The end is now in sight at Conseco ( CNC).

After a brutal struggle for survival, the Carmel, Ind., insurer and lender as much as gave up the ghost Friday, saying it would miss upcoming interest payments on its massive parent company debt and that it would enter talks with its lenders over restructuring the troubled enterprise.

This latest bombshell nearly ensures that Conseco stock, already down more than 90% this year amid doubts about its ability to service its debt load, will soon be worthless. A bankruptcy filing will at last end a lurid saga in which a onetime highflier was brought down by the missteps and misdeeds of overpaid bosses, including accounting chicanery, absurdly glossy projections and a taste for acquisitions and debt.

And though Conseco will enter Chapter 11 in the shadow of more celebrated fiascoes such as Enron and WorldCom, investors shouldn't lose sight of the lessons of the company's collapse. Conseco, after all, was among the first of the 1990s go-go companies to fall prey to the excesses and abuses that now fill the headlines.

"The tragedy is that the faults I identified at Conseco are so very consistent with what we see all around us today," says Abraham Briloff, an early critic of Conseco's bookkeeping and professor emeritus of accounting at Baruch College in New York. "I can't help but lament that we passed over it."


Conseco, which has over 14,000 employees, stands to default on over $4 billion of debt at its holding company. State insurance regulators will now scramble to gauge the health of Conseco's insurance subsidiaries to determine whether bailouts are necessary.

Conseco's creditors will also feel the damage. Among them are bank lenders J.P. Morgan Chase ( JPM) and Bank of America ( BAC). Lehman Brothers ( LEH) has been a lender to Conseco's lending arm, Conseco Finance, which the company implied was not entering the debt restructuring. None of three banks immediately returned calls seeking comment. Conseco didn't return a call, either.

Meanwhile, the reputation of Gary Wendt, the celebrated ex- GE ( GE) executive who joined Conseco two years ago with a pledge to revamp the company, now lies in tatters. Some of Wendt's boldest actions -- like making high-interest loans on used mobile homes to borrowers with bottom-of-the-barrel credit -- helped deepen Conseco's misery. And, according to Conseco employees, it was during Wendt's time that the company deployed a raft of unconventional loan practices to artificially reduce the amount of bad loans it reported.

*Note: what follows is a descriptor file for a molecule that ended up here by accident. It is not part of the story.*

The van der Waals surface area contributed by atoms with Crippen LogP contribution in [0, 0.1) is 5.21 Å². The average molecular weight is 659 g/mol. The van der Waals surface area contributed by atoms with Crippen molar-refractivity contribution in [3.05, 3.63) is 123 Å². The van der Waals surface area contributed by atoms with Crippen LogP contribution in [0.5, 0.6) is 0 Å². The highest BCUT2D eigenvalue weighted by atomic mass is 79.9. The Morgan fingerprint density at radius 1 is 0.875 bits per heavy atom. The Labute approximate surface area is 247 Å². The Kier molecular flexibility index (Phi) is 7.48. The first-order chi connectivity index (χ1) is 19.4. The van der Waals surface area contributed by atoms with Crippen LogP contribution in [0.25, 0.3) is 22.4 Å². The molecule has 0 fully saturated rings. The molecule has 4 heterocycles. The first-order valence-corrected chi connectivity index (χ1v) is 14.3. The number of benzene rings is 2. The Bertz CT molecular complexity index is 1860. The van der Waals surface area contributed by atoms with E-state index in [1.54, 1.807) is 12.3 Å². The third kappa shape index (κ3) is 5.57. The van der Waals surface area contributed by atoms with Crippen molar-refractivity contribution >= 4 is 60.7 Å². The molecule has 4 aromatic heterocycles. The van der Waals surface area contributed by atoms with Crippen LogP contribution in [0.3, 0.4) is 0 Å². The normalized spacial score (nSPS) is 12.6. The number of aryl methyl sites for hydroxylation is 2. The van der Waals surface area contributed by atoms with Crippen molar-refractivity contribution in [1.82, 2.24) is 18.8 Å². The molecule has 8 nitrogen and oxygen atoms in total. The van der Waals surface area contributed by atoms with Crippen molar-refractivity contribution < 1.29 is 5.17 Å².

A coming restructuring will also hand victory to the band of skeptics who had long expressed serious doubts about Conseco's performance. One of the critics, Salomon Smith Barney analyst Colin Devine, took a lot of flak for his negative stance from the company and its supporters, who included market big shots like onetime corporate raider Irwin Jacobs.

From his Web site and in a full-page ad in The Wall Street Journal, Jacobs last year poured scorn on Devine, all the time confessing a rapturous faith in Wendt. Jacobs, of course, was a big owner of Conseco stock.

"We stuck to the facts and the facts have spoken," says Devine. "The issues about Conseco we first raised back in early 1999 have been fully verified and we can see that in the stock price." (Salomon hasn't done recent investment banking for Conseco. Devine rates Conseco a sell.)

Tale of Two Bosses

Conseco's terrible tale divides into two chapters: the two-year Wendt era and, before that, the 20-year reign of Stephen Hilbert. Wendt took over as CEO in June 2000, soon after the departure of Hilbert, a brash ex-encyclopedia salesman who founded the company in 1979 with, according to company lore, a $10,000 loan from his father.

Hilbert took a good idea -- targeting the working class for life insurance products -- and built an industry giant. But he did this chiefly through acquisitions, a strategy that allowed for loose accounting and one that made it easier to disguise operating problems. By continuously buying other insurance companies and, of course, their policies, Conseco was able to show much lower expenses than if it had written the policies itself.